The US economy is facing a new “impossible trinity” that will likely create major headaches for stock and bond investors alike.
In a new note out Tuesday, Rineesh Bansal, an analyst at Deutsche Bank, writes that right now the US economy is striving to achieve three outcomes: higher wages, more inflation, and higher profits.
The problem is that it can only pick two.
In economics, the classic “impossible trinity” that policymakers face is a two-out-of-three choice on maintaining a fixed exchange rate, cross-border capital flows, and independent monetary policy.
(The US, for example, allows money to freely flow in and out of the economy, its monetary policy is independent, while the value of the US dollar is not fixed.)
But so the new trinity facing the US economy is that policymakers — read: the Federal Reserve — want inflation to run closer to its 2% target and wages to increase, while investors attribute much of the success of the post-crisis stock rally has been underpinned by high levels of corporate profitability (and, as a result, higher earnings).
Wages, as DB outlines, are the sum of labour productivity, prices, and labour’s share of output.
Slightly more comprehensibly, this formula accounts for how much output a business gets per hour worked by its employees, how much the business gets paid for that output, and then how much of that pay is transferred to employees.
Here’s Deutsche Bank (emphasis mine):
The theory behind this new ‘impossible trinity’ is intuitively simple. If workers’ wages rise faster than their productivity, the companies paying those higher wages face two choices. They can either pass on the extra costs to customers, thereby leading to higher overall prices and rising inflation, or they can absorb the extra costs resulting in lower profit margins. Or in economist speak, increases in nominal wages must equal the sum of productivity improvements, price rises and changes to labour’s share of output (which is the flip-side of profit margins). […]
For the entire second half of the last century, growth in nominal wages tracked the sum of productivity growth and inflation while leaving labour’s share of output largely unchanged. However, the first decade of this millennium saw nominal wages failing to rise sufficiently to compensate workers for rising prices and their productivity gains. The result was a substantial decline in labour’s share of output through the decade of the 2000s.
And these two charts from Deutsche Bank tells the whole story.
First we see how labour’s share of output collapsed in the 2000s…
…which leads to a major boom in corporate profitability seen during the same period.
And so it is the tension between these forces that really gets at the heart of why markets seem so stalled out right now.
Again, the Fed explicitly wants inflation to move higher and wages to increase, and DB argues that Fed officials continually citing less-than-stellar wages increases as evidence of slack remaining in the labour market make this a de facto official reason for keeping rates low.
Investors, meanwhile, want more profits and earnings. But the Fed also wants investors to be happy — the “third mandate” of the Fed is financial stability, which has come to be taken as stocks not tanking and bond yields not ripping higher — which would potentially be jeopardized by a prolonged and sustained decrease in profits.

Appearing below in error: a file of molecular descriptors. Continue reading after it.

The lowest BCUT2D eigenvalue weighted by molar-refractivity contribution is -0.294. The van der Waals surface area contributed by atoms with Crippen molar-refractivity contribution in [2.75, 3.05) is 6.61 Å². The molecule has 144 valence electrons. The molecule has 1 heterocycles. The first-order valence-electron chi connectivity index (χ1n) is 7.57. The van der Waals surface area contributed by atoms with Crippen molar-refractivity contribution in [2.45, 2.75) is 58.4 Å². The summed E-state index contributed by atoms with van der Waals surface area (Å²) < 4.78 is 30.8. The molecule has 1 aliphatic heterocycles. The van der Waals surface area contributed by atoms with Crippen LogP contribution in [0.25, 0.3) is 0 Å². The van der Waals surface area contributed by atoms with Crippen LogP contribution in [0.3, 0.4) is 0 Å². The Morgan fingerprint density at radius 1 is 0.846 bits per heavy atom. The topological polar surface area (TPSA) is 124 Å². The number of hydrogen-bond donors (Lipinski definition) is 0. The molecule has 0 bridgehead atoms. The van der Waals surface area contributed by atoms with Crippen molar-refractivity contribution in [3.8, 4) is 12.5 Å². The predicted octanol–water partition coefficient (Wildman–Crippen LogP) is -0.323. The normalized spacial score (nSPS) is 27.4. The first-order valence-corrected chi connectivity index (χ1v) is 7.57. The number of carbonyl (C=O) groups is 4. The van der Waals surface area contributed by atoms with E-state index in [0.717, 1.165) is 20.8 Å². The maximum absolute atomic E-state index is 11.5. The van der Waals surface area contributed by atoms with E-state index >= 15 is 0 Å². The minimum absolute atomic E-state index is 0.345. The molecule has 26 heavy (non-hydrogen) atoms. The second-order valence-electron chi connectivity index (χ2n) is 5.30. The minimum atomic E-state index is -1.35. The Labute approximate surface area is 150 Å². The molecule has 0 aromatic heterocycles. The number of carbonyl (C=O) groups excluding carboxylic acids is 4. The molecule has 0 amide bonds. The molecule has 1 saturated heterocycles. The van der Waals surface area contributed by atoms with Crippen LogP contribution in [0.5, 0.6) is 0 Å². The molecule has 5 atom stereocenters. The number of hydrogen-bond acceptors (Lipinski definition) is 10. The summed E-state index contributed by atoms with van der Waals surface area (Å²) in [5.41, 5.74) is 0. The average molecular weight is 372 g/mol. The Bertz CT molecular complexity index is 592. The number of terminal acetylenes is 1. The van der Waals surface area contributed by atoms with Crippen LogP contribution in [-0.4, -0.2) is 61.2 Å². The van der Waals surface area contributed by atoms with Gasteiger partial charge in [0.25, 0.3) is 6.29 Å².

Right now, the US corporate economy is in a profit recession — a year-on-year decline in profits — and the question has become whether or not this will tip the broader economy into recession, too. (Or: will aggregate US economic output decline?)
The problem is that this sort of looks like it can go two ways and there are losers in multiple directions.
DB again (emphasis mine):
Consider two possible scenarios in this situation. Firstly, the labour share of output, and therefore corporate profit margins, remain constant at current levels. This implies inflation has to rise to 3.5 per cent and would decimate many fixed income investors given current inflation expectations for the next five years are barely over one per cent currently. In some ways, recent signs from the Federal Reserve that it is willing to let the economy ‘run hot’ for a while, that is, tolerate inflation above its two per cent target might signal this is the central bank’s preferred outcome.
Conversely, if the Fed chooses to enforce its two per cent inflation target religiously, the labour share of output would grow at 1.5 per cent per annum. The historical relationship with corporate profit margins would suggest that in this scenario, profit margins would fall by nearly 1.3 percentage point a year from their current levels of 10 per cent. Current levels of the stock market do not suggest that equity investors are prepared for profit margins halving in the next 3-4 years.
The current political cycle in the US has seen the decline of middle-class working wages get significant play as something that must be addressed. On both the right (Donald Trump) and left (Bernie Sanders), presidential candidates have rallied around this idea and seen success.
But any pickup in these wages would have to come from somewhere. Namely, corporate profits.
And it is these profits have buoyed financial markets, which to an extent have allowed the economy to come as far as it has in the seven years since the recession.
Something will have to give. Or perhaps nothing will.
Which, depending on how you see it, is either good or bad. Remember, this is called an “impossible trinity” for a reason: someone loses.
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